30 November 2008

In a Tony Place

London wasn't a particularly lonely place today (even if the day did have a very Tony theme), although the day did not start well when I was rudely awakened before eight once again, this time by Papa, who felt the need to play the radio really loudly in the living room. My head was hurting too much for me to fall back to sleep so I sulkingly finished The Player of Games before emerging at nine, making a beeline for the coffee machine. Past interactions with my family should have taught me that if I'm not feeling well or if something has irked me that might lead another family member to go on the defensive, it's really better for me to just keep quiet because then, at least, I'll only have a tiredness-induced headache rather than the aforementioned headache and a randomly irritated family member (and they wonder why I don't tell them if anything is wrong!).

I felt somewhat better after coffee, Ibuprofen and a shower, in that order, and better still when we went to Canteen for breakfast. I've been eagerly awaiting the opening of this Baker Street branch of Canteen for several months now, having enjoyed the "all-day casual eating" delights of the other two branches, although any cool restaurant that is about a 90-second walk from my flat is bound to get many thumbs up. It was quite quiet in there this morning but Baker Street is generally quiet on Sunday mornings and, besides, the place only opened on Tuesday.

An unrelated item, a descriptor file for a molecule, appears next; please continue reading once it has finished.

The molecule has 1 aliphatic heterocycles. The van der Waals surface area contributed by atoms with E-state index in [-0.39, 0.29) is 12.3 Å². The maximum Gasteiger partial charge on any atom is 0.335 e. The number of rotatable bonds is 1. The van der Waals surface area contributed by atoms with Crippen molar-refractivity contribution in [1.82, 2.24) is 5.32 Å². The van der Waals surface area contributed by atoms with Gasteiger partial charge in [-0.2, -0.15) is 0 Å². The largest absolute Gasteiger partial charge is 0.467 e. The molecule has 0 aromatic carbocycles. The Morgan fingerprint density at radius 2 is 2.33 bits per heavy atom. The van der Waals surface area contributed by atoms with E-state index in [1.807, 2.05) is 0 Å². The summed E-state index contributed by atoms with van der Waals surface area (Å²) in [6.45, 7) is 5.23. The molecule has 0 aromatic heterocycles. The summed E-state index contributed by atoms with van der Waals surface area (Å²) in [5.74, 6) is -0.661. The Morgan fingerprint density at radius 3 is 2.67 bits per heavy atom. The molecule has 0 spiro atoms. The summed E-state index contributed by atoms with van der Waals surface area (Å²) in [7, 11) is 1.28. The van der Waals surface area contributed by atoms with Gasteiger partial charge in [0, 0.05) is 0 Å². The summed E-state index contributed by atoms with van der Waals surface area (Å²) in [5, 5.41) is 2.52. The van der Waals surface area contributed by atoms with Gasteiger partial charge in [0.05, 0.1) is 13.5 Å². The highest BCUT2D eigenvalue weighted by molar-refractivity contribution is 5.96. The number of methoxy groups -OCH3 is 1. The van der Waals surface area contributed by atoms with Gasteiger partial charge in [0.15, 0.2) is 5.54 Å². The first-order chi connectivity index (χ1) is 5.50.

The service was excellent, though, as were the cappuccinos (sourced from my favourite Monmouth Coffee Company), although my carrot and ginger juice had a little too much va va voom for my liking so early on a Sunday morning. Maman loved her bubble and squeak and Papa enjoyed his bacon, sausage and scrambled eggs. I had the best bacon sandwich I've had in a long time (since the first one I had after ten years of vegetarianism, anyway). I asked for the bacon to be very crispy and it was but also very tasty and the (sourdough?) bread was pretty good too. All in all, I was very impressed and will definitely be returning often, especially as they do sausage and mash, a daily roast, afternoon cakes, great, creative cocktails and "bar snacks" that include a fish finger sarnie--OK, yes, said sandwich costs £5.75 and I could make my own for a fraction of the price  but that's not the point.

We walked off breakfast around Regent's Park (bumping into quartier resident neighbour, Thomas More Jeremy Northam, on the way) before heading to Selfridge's where there wasn't the slightest sign of any form of credit crunch. Amex had sent Papa a 20%-off-everything-in-store voucher and so off we went to buy everything. The guy at customer services informed us that there were seven other similar offers this week. You could tell given what a zoo the place was.